The Bill of Rights and the 14th Amendment

Eighth Amendment

LegalSpeak: Furman v. Georgia (1972)

All nine justices wrote separately in Furman v. Georgia. Five justices voted to invalidate the death penalty, while four justices voted to uphold it. Below are selections from each justice’s opinion.

Justice William Douglas (majority): “Thus, these discretionary statutes are unconstitutional in their operation. They are pregnant with discrimination and discrimination is an ingredient not compatible with the idea of equal protection of the laws that is implicit in the ban on ‘cruel and unusual’ punishments.”

Justice William Brennan (majority): “Death is truly an awesome punishment. The calculated killing of a human being by the State involves, by its very nature, a denial of the executed person’s humanity.”

Justice Potter Stewart (majority): “These death sentences are cruel and unusual in the same way that being struck by lightning is cruel and unusual.”

Justice Byron White (majority): “That conclusion, as I have said, is that the death penalty is exacted with great infrequency even for the most atrocious crimes and that there is no meaningful basis for distinguishing the few cases in which it is imposed from the many cases in which it is not.”

Justice Thurgood Marshall (majority): “There is but one conclusion that can be drawn from all of this—i.e., the death penalty is an excessive and unnecessary punishment that violates the Eighth Amendment. The statistical evidence is not convincing beyond all doubt, but it is persuasive…. In addition, even if capital punishment is not excessive, it nonetheless violates the Eighth Amendment because it is morally unacceptable to the people of the United States at this time in their history.”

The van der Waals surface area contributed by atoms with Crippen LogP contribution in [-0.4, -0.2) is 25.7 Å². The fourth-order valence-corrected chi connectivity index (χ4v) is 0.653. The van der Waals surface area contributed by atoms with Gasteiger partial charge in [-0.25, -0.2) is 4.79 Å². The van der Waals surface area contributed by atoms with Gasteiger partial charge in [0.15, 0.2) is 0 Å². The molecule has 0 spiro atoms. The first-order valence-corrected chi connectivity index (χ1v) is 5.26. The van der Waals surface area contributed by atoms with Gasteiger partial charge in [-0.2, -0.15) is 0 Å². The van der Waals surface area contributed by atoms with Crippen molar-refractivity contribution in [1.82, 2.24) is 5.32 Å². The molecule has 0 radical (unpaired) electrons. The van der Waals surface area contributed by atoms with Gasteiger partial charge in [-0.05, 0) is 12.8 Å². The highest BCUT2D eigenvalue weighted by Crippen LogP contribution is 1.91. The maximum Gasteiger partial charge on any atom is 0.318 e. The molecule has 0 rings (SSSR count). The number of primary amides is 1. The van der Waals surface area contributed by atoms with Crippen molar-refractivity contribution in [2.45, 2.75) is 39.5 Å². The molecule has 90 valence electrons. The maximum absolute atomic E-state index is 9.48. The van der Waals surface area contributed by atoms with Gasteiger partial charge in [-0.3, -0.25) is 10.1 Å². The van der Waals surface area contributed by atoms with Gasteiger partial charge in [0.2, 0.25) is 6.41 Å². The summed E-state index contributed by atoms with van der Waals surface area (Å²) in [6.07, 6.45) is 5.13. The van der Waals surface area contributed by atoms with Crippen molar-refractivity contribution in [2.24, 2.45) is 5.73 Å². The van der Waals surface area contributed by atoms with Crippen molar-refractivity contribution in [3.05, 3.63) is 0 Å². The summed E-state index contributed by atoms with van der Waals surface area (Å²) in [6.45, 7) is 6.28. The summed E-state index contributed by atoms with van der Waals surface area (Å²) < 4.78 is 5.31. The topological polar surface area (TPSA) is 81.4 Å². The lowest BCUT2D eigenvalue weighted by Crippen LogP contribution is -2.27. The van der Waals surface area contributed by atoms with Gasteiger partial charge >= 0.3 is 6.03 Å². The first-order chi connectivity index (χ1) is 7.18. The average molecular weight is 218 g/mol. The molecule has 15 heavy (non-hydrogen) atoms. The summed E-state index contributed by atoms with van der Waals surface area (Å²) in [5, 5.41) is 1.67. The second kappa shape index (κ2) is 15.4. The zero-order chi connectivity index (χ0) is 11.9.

Chief Justice Warren Burger (dissenting): “In the 181 years since the enactment of the Eighth Amendment, not a single decision of this Court has cast the slightest shadow of a doubt on the constitutionality of capital punishment. In rejecting Eighth Amendment attacks on particular modes of execution, the Court has more than once implicitly denied that capital punishment is impermissibly ‘cruel’ in the constitutional sense.”

Justice Harry Blackmun (dissenting): “Although personally I may rejoice at the Court’s result, I find it difficult to accept or to justify as a matter of history, of law, or of constitutional pronouncement. I fear the Court has overstepped. It has sought and has achieved an end.”

Justice Lewis Powell (dissenting): “In terms of the constitutional role of this Court, the impact of the majority’s ruling is all the greater because the decision encroaches upon an area squarely within the historic prerogative of the legislative branch—both state and federal—to protect the citizenry through the designation of penalties for prohibitable conduct. It is the very sort of judgment that the legislative branch is competent to make and for which the judiciary is ill-equipped.

Justice William Rehnquist (dissenting): “The task of judging constitutional cases imposed by Art. III cannot for this reason be avoided, but it must surely be approached with the deepest humility and genuine deference to legislative judgment. Today’s decision to invalidate capital punishment is, I respectfully submit, significantly lacking in those attributes.”


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